Fathers and sons

Haiku for the generations

In the sleepless night,
when ev’rything else is still,
haiku write themselves.

He went to the war
at eighteen. Had its effect,
made him who he was.

At Bomber Command
the rear gunner faces death
over and again.

When it was over
he returned, with the burden
of his survival.

For king and country,
or the queen. Doesn’t matter;
it’s about duty.

A draft resister!
The family is disgraced,
for the father, shame.

Not like my father;
but sometimes, in the mirror,
he looks back at me.

My own parenting
would not be like my father’s.
Messed up, anyway.

Grace means accepting
that the one you argue with
might just be correct.


© Ken Rookes 2017

It was ANZAC Day this week and I did some personal reflecting. These haiku are the result. So far.  Make of them what you will.



In 1915 numerous sons
and a few daughters embarked on ships
to participate in a war.
We grew up saluting the flag on Mondays,
and hearing, each April.
the stories of war.
Ours was a young nation, proud, defiant, fearless;
born, we were told, in blood, on the battlefields
and in the trenches of Turkey, Belgium and France.
We heard of courage, larrikin resourcefulness,
and compassion.
These brave soldiers were injured, traumatised and died,
the grand myth attests,
for us, and for our freedom.
We honoured their sacrifice;
remembering, too, those who served in later conflicts.

A century later
the stories become a celebratory avalanche;
while dignitaries and politicians make their preparations
to assemble at Anzac Cove. There they will glory in the moment.
The legendary spirit, however, has become elusive,
betrayed by a nation that has become afraid to love
and by its even more fearful leaders.
Back in this fortunate land, desperate people,
whose only crime was to come seeking refuge,
are, for political convenience,
denied the same freedom so fiercely defended by our forebears.
They are sent off-shore, to be imprisoned behind wire fences
and within an officially sanctioned conspiracy of silence.
For convenience. And for shame.
It is a costly convenience;
in more ways than one.

©Ken Rookes 2015

Anzac Day

On that sacred day
our family would drive
up the Princes Highway
to West Footscray.
Having met George
and his family, we proceeded to the city.
There we farewelled the men
and fiddled with our flags
as we waited on the footpath.
The march began with old soldiers
in proud uniforms riding horses,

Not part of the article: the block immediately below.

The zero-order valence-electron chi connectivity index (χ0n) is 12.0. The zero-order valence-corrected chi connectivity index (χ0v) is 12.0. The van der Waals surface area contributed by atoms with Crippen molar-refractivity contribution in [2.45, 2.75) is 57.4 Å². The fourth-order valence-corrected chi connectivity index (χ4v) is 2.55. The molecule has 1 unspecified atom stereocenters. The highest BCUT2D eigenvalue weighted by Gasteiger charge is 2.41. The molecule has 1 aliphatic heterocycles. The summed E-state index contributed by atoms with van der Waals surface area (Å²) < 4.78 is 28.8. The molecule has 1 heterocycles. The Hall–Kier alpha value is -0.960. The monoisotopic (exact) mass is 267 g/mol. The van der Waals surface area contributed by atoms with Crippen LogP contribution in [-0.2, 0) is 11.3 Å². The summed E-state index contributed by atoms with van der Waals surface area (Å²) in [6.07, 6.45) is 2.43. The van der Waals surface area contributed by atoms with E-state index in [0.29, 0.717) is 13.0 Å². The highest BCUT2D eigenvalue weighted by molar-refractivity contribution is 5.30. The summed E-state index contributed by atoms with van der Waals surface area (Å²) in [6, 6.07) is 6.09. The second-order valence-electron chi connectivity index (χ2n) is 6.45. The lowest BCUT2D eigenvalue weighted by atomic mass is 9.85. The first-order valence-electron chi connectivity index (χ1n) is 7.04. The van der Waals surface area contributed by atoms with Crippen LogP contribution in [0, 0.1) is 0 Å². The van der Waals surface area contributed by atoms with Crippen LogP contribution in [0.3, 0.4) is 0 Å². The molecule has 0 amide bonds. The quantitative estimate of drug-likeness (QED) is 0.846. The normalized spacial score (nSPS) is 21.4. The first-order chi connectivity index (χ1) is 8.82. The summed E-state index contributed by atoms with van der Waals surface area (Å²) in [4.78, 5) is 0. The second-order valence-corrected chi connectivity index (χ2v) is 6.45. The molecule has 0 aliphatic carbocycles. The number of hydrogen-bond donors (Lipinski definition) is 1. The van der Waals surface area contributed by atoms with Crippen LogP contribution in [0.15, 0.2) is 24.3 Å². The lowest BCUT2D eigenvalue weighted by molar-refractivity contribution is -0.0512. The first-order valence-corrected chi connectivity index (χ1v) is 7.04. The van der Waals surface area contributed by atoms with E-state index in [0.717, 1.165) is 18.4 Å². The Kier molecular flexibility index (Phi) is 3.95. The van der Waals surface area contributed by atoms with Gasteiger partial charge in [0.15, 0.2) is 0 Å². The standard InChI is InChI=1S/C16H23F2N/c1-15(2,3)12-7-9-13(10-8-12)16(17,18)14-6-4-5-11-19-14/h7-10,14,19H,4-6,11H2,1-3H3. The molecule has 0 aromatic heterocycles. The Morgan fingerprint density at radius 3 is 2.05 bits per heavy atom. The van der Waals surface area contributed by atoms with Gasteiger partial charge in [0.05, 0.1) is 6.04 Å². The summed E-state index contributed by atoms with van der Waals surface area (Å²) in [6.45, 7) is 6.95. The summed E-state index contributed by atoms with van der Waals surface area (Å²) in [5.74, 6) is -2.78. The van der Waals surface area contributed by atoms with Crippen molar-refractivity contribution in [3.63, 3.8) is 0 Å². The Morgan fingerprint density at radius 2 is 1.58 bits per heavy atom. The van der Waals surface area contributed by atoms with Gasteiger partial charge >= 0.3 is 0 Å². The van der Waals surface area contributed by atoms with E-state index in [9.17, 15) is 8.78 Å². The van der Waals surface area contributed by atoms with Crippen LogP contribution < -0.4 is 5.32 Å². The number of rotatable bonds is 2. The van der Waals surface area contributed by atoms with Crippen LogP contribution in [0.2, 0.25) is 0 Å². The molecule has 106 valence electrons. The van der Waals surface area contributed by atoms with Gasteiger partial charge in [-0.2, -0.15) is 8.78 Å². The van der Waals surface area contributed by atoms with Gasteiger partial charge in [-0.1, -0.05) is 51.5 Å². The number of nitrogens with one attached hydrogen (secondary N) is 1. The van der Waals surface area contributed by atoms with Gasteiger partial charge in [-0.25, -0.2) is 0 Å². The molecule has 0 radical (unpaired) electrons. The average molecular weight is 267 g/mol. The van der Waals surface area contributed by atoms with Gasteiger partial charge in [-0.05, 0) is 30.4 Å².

and a few driven in cars;
perhaps they’d been wounded.
Among the thousands of men
would be a few groups of women;
nurses, my mother would explain.
We loved the marching bands,
especially the bagpipes,
and the bass drums;
beaters twirling in steady rhythm
to provide a familiar pattern
for once-practised feet.
All the men in the city
seemed to be marching,
as we waited on tired legs
for our mothers to identify
the strange blue banner.
We hoped to glimpse
our silent hero fathers
as the ranks paraded past
in solemn celebration of the lost:
the years,
the comrades,
and the innocence.
© Ken Rookes

Black and White

They would call it an outrageous slander,

but politicians seem to delight

in sending young people off

to fight in foreign lands.

Suitably solemn

when they make their grave announcements,

they are inclined to ignore the desires

of the people they pretend to represent.

The voters, at least for a while,

out of loyalty to ‘our boys,’

(and, these days, our girls),

will place their trust in their leaders

and support their war.

Only after some years have passed,

more troops have died,

and the end seems no closer,

do they become emboldened to ask questions,

and they begin to doubt.

The politicians never do;

and they never admit

that they might have been wrong.

(An impossible thing – it would mean

that all the dying and the maiming

and the mental trauma

had been a waste.)

They must yearn for the days

when the newspaper pictures

were all black and white,

the television screens also;

when declarations of war were made

with black ink on white paper;

and the colour red

was left on the battlefield.

© Ken Rookes 2012

Posted on Anzac Day.